As of 2015, some 5,000 children had been affected by the loss of a military parent. Another 139 service members have died while deployed since then.
Joe Lewis wanted to do something for those kids, so he founded Angels of America's Fallen, a nonprofit that sponsors the developmental activities of children of military or first responder parents who die while serving.
Lewis started his career as an enlisted Army field artilleryman and then served as a Marine Corps pilot for 11 years before an injury forced him to leave the service for a civilian airline. After the 9/11 attacks, he re-entered public service with the Air National Guard as a reconnaissance pilot.
He has worked with all the service branches and lost good friends in each, as well as some from civilian agencies, he said.
It was when a good friend of his died in a crash that he realized someone needed to help the children left behind.
"I didn't have kids at the time, but my neighbor and good friend had a young son I used to play with," Lewis recalls. "One day, his dad was killed on the West Coast. His [mother] was just frozen and unresponsive. But it really made me wonder -- how is [the boy] doing?"
The seed was planted.
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He went to the Defense Department to look for information about what happens to surviving children.
According to the nonprofit Tragedy Assistance Program for Survivors, children are at risk of mental trauma. From notification to well beyond the burial of a loved one, the emotional state of a child is fragile and they often exhibit symptoms of post-traumatic stress. The long-term dangers are even worse.
A study in the Journal of the Royal Society of Medicine in the United Kingdom found that children who experience the loss of a parent while young are more likely to experience lifelong depression, abuse drugs and alcohol, underperform in school, have higher unemployment rates and are at a greater risk of developing criminal behavior.
That same study revealed that continuity in the child's life and the support of social networks play a critical role in creating more positive outcomes.
That's where Joe Lewis and Angels of America's Fallen come in. Lewis said the idea for the organization came to him while watching one of his own kid's soccer tournaments.
Angels of America's Fallen empowers and sponsors children who have lost a parent in service with developmental activities in their own communities. This goes beyond simply paying for classes.
"We encourage and engage the kids of our fallen military and first responders in extracurricular activities outside of the home with a coach or an instructor," Lewis says. "And it's more than writing a check to pay for the activity. It's the encouragement, engagement, the long-term practice to be with them from the time they register all the way through 18 years old."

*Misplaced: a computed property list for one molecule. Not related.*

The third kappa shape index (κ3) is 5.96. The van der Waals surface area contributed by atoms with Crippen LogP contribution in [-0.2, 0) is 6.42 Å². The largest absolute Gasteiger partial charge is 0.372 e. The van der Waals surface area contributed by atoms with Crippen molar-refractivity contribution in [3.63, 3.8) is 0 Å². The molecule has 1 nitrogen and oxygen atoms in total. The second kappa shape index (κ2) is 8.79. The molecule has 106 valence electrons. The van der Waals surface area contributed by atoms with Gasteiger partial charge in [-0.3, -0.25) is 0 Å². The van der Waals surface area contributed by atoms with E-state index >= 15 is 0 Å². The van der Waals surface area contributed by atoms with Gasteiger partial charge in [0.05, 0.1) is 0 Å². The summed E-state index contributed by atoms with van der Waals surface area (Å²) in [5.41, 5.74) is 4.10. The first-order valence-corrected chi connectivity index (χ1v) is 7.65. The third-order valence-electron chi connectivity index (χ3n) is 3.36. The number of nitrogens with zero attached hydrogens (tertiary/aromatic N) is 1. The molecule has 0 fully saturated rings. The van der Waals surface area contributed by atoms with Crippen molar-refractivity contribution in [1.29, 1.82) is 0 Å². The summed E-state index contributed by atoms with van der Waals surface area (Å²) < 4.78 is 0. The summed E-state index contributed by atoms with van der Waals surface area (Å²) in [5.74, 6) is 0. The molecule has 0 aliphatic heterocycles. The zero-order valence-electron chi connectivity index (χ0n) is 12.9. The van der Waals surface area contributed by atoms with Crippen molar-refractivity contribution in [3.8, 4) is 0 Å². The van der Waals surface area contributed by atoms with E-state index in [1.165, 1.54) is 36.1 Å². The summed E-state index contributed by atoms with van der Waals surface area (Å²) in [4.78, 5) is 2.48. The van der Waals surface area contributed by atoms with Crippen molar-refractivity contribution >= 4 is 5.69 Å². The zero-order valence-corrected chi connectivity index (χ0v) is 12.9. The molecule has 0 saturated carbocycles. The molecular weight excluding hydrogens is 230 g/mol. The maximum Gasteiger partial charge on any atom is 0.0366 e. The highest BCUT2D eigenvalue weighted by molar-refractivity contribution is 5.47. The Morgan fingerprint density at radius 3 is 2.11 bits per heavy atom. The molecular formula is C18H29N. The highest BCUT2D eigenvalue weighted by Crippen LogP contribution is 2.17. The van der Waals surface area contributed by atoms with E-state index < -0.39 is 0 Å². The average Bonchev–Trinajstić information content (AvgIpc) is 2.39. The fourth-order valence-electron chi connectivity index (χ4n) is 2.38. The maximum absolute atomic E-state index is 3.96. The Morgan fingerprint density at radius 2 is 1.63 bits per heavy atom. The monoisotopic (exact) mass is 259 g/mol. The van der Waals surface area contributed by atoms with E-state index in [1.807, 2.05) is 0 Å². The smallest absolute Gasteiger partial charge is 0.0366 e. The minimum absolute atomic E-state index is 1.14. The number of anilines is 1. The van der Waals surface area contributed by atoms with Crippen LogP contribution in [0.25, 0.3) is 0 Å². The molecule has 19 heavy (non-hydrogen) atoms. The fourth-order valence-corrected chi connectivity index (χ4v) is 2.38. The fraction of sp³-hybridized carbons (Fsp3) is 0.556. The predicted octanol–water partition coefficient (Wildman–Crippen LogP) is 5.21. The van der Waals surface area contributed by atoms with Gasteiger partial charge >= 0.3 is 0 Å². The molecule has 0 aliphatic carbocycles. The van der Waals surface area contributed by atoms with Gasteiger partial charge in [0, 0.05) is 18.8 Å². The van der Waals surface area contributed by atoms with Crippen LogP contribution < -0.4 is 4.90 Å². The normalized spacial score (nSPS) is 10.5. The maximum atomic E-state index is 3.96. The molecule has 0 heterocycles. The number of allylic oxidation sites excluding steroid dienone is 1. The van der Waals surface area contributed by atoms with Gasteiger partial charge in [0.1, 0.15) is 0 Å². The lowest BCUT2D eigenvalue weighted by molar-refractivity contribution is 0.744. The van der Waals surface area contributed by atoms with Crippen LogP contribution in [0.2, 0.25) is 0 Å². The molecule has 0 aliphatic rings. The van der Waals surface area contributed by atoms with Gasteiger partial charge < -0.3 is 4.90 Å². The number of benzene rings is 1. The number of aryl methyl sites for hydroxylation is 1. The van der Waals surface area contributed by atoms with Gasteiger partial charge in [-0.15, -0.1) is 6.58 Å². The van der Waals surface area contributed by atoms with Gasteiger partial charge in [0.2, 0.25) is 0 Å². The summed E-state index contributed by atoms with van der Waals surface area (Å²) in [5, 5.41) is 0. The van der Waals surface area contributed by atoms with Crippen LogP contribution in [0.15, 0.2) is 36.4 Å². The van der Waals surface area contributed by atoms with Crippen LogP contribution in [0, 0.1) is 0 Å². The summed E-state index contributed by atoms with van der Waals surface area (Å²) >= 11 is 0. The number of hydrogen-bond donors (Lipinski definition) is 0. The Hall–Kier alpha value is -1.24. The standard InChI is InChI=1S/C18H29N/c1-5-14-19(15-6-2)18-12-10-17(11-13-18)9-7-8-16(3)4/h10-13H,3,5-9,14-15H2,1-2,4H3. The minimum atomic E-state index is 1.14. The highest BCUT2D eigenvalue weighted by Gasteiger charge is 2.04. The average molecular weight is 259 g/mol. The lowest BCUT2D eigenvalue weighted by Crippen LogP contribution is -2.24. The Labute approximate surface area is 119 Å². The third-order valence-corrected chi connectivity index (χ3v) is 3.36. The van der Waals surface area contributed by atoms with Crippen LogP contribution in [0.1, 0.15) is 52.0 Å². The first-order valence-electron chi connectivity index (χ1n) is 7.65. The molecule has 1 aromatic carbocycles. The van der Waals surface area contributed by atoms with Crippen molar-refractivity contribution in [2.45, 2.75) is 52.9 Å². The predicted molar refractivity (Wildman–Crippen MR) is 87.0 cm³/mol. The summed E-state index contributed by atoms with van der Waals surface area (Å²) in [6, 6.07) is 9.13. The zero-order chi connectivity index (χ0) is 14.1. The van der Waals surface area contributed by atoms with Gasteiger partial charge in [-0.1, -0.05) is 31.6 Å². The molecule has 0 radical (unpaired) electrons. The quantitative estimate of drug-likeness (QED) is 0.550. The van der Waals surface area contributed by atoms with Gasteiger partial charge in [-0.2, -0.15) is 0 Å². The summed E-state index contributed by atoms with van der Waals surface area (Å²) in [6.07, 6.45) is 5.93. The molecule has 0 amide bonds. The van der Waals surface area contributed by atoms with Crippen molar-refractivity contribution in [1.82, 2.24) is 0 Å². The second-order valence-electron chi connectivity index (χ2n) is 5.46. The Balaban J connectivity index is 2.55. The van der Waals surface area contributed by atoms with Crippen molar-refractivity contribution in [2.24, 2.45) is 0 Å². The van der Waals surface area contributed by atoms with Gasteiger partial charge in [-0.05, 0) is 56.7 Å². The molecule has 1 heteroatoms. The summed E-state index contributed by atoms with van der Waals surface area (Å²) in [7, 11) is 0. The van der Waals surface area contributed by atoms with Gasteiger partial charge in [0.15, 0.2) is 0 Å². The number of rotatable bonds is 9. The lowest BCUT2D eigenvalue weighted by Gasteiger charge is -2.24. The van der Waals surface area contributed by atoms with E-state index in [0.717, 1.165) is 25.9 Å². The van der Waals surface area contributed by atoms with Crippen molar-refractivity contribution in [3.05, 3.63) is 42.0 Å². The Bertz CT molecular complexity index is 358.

Lewis started the work in 2009 in his spare time with whatever extra money he had. Back then, he was still two years away from retirement. In 2013, the organization was founded and gained its status as a nonprofit. These days, the staff includes Lewis; his wife, Shelli; and one part-time employee. From their Colorado Springs home, they man the phones for children around the United States.
"Whether their thing is sports or dance or music, we have a commitment to these kids," Lewis says. "Families can lose their primary breadwinner, and these activities can be expensive. But once they get started, we gotta keep doing it. "
With the help of sponsors and partners like Lamar Advertising and the Chick-Fil-A Foundation, Angels of America's Fallen has taken more than 400 kids under its wings every year.
"You know, a one-time summer camp or trip to Disney World is a really great thing, and it all works together," Lewis says. "But the number of kids is so big and the impact is so great that we really need to be engaged and committed on a daily basis."
The group currently has a waiting list of more than 500 children. The only requirement to qualify for support is that the child lost a parent who was serving their country or community in the military or as a first responder. Once the child is a part of the organization, they never have to re-apply; they're automatically re-enrolled every year until they turn 18.
"These kids really deserve the support of this nation throughout their whole childhood, not just with a scholarship once they become an adult," Lewis says. "Raising awareness is just step one. Now, we need to raise the money to help them stay healthy."'
To learn more about Angels of America's Fallen or donate to the cause, visit its website.
-- Blake Stilwell can be reached at firstname.lastname@example.org.
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